Healthy Patients

Antimicrobial resistance (AMR)

AMR develops when bacteria, fungi or viruses are exposed to antibiotics, antifungals or antivirals. As a result, the antimicrobials become ineffective and infections may persist. In addition, medical interventions including surgery, chemotherapy and stem cell therapy may become impossible.
AMR is considered the biggest global threat of Health and Food Safety.

AMR Insights

For Healthcare professionals who wish to prevent Antimicrobial resistance, AMR Insights offers selected, global information and data, specific education and extensive networking and partnering opportunities.

AMR Insights is for:

  • Medical Microbiologists, Infectiologists and other specialists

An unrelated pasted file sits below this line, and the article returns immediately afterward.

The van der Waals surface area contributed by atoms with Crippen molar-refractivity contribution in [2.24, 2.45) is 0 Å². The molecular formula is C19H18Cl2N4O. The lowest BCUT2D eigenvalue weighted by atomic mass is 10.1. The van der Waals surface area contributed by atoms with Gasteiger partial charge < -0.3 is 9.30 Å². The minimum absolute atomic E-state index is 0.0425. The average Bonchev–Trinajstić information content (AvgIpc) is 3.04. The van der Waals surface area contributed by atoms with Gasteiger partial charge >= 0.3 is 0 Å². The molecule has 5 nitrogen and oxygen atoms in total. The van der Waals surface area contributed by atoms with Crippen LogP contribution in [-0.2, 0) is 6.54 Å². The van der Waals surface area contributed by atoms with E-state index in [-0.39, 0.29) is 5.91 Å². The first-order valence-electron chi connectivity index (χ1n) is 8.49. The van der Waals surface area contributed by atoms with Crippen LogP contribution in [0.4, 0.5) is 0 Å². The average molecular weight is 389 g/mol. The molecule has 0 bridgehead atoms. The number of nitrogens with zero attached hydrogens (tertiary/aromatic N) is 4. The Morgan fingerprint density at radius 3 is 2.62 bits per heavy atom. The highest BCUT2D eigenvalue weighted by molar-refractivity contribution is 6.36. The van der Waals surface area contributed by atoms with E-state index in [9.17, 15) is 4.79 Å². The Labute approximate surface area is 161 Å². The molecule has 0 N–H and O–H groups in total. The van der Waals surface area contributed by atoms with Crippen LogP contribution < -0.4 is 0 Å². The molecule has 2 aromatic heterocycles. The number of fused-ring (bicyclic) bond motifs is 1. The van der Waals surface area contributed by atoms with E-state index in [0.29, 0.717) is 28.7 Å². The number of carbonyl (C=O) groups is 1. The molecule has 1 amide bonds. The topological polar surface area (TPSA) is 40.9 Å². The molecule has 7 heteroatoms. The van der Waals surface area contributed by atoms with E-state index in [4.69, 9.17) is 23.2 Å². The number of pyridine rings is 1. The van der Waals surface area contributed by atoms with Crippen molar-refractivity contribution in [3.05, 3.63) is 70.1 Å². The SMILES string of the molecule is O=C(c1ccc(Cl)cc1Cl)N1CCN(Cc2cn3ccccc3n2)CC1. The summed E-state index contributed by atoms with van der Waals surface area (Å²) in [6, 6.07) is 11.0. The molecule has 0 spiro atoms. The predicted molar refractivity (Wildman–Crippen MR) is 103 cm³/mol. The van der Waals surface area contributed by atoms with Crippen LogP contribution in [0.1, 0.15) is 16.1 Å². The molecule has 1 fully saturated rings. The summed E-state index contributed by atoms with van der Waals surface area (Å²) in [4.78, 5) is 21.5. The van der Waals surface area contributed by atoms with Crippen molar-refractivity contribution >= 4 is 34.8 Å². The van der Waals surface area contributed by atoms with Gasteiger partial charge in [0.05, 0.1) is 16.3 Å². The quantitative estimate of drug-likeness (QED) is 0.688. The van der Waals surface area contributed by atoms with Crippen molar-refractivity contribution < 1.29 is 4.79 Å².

• General Practitioners, Pharmacists
  • Infection Prevention Experts and nurses
  • Medical Docters and Caretakers in nursing homes
  • Managers and Labtechnicians of Microbiological Laboratories.

Latest Topics

  •   06 July 2021

    Fighting Antimicrobial Resistance (AMR): Chinese Herbal Medicine as a source of novel antimicrobials – an update

    Chinese Herbal Medicine (CHM) comes with a rich pedigree of holistic and empirical usage in Asia for the last 5,000 years.

  •   04 July 2021

    Fungal infections worldwide are becoming resistant to drugs and more deadly

    Say “fungus” and most people in the world would probably visualize a mushroom.

  •   04 July 2021

    Addressing the knowledge gaps surrounding AMR infections in neonatal sepsis

    While progress in reducing the rate of child mortality since the launch of the Millennium Development Goals in 1990 has been promising, improvements in reducing neonatal mortality have been far slower.


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